New book offers glimpse into Natchez architecture, entertaining
NATCHEZ — When the book “Natchez Style” gets shipped out this week — hot off the press — people will not only be able to read about 27 different antebellum houses featured in Pilgrimage Garden Club tours, but they’ll also be able to see and taste them, too.
Local Chef Regina Charboneau, architect William Bradley and Dallas photographer Manny Rodriguez are the creative trio that produced 370 pages with Natchez written all over them from start to finish.
In addition to details about each house — including architectural design, historical facts and even a bit of the homeowners’ personalities — the book also features more than 100 recipes that are customized for each house, Charboneau said.
The book costs $60, but is available for $50, Charboneau said, and all of the proceeds will be used for the historic preservation of Stanton Hall and Longwood.
“I worked on menus for each house that fit the way people entertain in their home,” she said. “It’s just what I do. … I wanted it to be ‘Natchez Style,’ but also influenced by the homeowners.”
Charboneau said this is the fourth book with recipes she has ever produced but the first she has ever done in a partnership of this caliber, which took more than a year to complete.
“I think we’ve made a great team with the three of us,” Charboneau said. “I’ve never collaborated before on a book and it was fun. … We have so many things happening on these grounds. … We’re trying to make these houses fun for people, and this book reflects that.”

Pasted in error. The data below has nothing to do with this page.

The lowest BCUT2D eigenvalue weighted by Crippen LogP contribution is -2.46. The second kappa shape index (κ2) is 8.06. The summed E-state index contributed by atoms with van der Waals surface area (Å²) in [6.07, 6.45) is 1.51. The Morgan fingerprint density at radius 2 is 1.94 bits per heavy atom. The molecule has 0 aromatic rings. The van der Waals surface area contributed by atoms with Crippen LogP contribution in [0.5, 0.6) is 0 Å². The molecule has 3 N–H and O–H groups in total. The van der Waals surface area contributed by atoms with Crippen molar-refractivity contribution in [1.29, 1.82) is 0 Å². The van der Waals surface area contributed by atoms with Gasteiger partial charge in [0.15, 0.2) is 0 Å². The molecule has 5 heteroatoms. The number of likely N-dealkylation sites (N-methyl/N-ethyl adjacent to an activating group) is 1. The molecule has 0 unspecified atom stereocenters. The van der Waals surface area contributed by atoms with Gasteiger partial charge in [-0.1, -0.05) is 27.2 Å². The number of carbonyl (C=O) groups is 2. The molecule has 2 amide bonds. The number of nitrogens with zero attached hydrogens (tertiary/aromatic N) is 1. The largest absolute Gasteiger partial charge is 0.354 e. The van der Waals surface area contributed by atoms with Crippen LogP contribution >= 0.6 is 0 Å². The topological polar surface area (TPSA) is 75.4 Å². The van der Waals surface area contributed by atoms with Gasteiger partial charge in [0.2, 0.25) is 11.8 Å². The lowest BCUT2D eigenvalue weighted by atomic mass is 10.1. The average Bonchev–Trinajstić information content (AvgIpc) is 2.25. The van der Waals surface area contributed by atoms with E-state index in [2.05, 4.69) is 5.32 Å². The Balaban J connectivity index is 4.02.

Bradley, who has lived in Dallas and at the Williamsburg house in Natchez for the past five years, said he did most of the written content and did his research into each house and the owners.
“It has been about two decades since a colorful coffee table book was done of these Pilgrimage houses, and we figured it was about time for a fresh look,” he said, “but the main reason we did it is to raise funds for Stanton Hall and Longwood.”
Bradley said he gathered a lot of historical background by talking to each homeowner, but also added their personalities.
“They’ve all had a lot of information and history about their houses and provided us with a lot of good information,” he said. “We also got each homeowner to talk about what they liked about each of their houses and featured that aspect.”
Bradley said the writing and recipes combined with phenomenal photographs taken in at least 27 different shoots by Rodriguez helped capture the character of each house.
“It adds a lot of personality to the book,” he said. “We wanted the readers to feel like they’ve met the homeowners. … Natchez is so special. Sometimes those of us that live here forget how unique it actually is.”
Charboneau said the book is available for pre-order at Longwood and online at natchez.syle.com.
A free and public book event will be 5 p.m. Nov. 29 at the Carolyn Vance Smith Natchez Literary Research Center at the Copiah Lincoln Community College library in Natchez, 11 Co-Lin Circle.
The Co-Lin event will feature refreshments, book signings and book sales. At 5:30 p.m., authors of the book will be introduced.
Then two people whose houses are pictured in the book will speak on the topic of “Living with History.”
The house-owners are Marsha Colson, whose house, Lansdowne, was built in 1853 by her direct ancestor and Deborah Cosey, whose house is Concord Quarters, a two-story brick building that was built in the 1820s as slave quarters on the grounds of the now-destroyed mansion Concord. Cosey and her husband, Gregory Cosey, recently restored the brick building.
Both houses are part of the historic fabric of Natchez, with different stories to be told.